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19 Sep

As I discussed in an earlier post, I was attacked for my use of my brothers name and picture when sharing about his diagnosis on my blog. Confidentiality is a hot topic for parents, and people on the spectrum. And by “hot topic” I mean scorching, blazing, on fire!

Here’s the breakdown of what I have gathered from both sides of the coin (click to enlarge):

As for me, it’s not that I don’t see the benefits of keeping things confidential; I do. And it’s not that I completely agree with everything Pro-Openness people think or do;  I don’t. But, I obviously lean to the Pro-Openness side. So after the heat I took for it from people on Tumblr, I reached out to a woman who writes a weekly column (for a big newspaper) about her experiences with an autistic son. She has faced backlash for publishing his photo along with her articles a few times, so I knew she would have some words of wisdom on the topic. She wrote me back right away, and gave kind words of encouragement. One theme in her response was that she has come to accept that she will not please everyone, and she doesn’t strive to.

It’s true. Anything that anyone says/writes/does  is up for debate. But, just because that’s the case does not mean I need to change my story, or the delivery of my story, to fit other people’s molds.

In the end, I think each person has the right to make their own decisions about confidentiality. So, if my stance doesn’t align with yours, I hope you’re able to refrain from judgment, ridicule, or condemnation. And, if your stance doesn’t align with mine, I promise to do the same.

Siblings- Part 1

6 Aug

In the July/August edition of The Therapist magazine, Dr. Ira Heilveil wrote about the role of a Marriage and Family Therapist in the lives of those affected by autism. He discussed the ways each relationship within the family unit might be impacted.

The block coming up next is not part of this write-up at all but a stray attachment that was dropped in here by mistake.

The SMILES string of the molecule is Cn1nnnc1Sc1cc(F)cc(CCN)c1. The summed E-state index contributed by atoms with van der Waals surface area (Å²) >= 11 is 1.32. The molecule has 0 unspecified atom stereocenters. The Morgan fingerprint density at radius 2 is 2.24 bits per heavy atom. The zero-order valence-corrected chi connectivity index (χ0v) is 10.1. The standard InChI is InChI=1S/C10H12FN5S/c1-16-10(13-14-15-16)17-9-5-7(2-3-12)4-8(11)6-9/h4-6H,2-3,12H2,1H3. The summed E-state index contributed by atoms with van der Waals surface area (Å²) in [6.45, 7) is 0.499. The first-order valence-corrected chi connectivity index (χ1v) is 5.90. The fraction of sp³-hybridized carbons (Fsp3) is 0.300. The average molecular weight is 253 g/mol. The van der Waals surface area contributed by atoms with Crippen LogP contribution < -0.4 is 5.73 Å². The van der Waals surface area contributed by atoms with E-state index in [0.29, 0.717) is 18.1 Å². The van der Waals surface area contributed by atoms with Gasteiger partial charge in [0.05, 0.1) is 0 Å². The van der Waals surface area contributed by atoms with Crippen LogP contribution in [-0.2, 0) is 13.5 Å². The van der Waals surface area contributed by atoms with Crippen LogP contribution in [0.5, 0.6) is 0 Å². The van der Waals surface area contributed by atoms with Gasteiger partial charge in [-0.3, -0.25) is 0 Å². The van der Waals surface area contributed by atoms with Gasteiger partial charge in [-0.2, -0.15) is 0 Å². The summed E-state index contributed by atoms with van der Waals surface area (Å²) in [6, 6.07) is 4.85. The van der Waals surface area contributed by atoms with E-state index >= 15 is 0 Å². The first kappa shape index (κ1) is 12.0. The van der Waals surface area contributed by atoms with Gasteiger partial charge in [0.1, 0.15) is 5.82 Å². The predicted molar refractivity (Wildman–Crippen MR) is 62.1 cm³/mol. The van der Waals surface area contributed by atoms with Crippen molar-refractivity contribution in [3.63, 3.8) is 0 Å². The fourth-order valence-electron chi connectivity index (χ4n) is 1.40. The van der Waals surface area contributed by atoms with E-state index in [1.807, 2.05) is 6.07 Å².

Dr. Heilveil says siblings may:

-Suffer real or perceived withdrawal of attention from parents

-Engage in maladaptive or excessive “good” behaviors

-Fear that autism is contagious

-Fear that their own children will someday be autistic

-Grieve the brother or sister they wanted to have

-Feel ashamed that their sibling is not like the siblings their friends have

This is one of the many layers within the autism onion: siblings.

For me, there is fear for the future. My parents won’t be around forever, so what then? How will life be for me as a care-taker someday? There is an intense investment in my brother’s progress. The better he does now, the better off things will be then. There is pain, sadness, heartbreak. There is a sense of responsibility; I’m his oldest sibling. I’m trained in ABA. There is confusion. There’s anger when people don’t do right by him. Then there’s anger when his disability overshadows the needs of other family members.  There’s disappointment when others fail him. There’s frustration that I can’t do more to help him. Then there’s frustration when life revolves around him at the expense of other people. There’s pride in his accomplishments. There’s compassion and sensitivity. There’s hope. There’s joy in his affections. There’s just so many things. It’s a complex, tangled ball of emotions.

Elvis and Autism

23 Jul

I was just hanging out at home, relaxing on the couch. The Encore channel was on in the background showing an Elvis and Mary Tyler Moore movie, Change of Habit. When all of a sudden, I heard the key word “autistic”.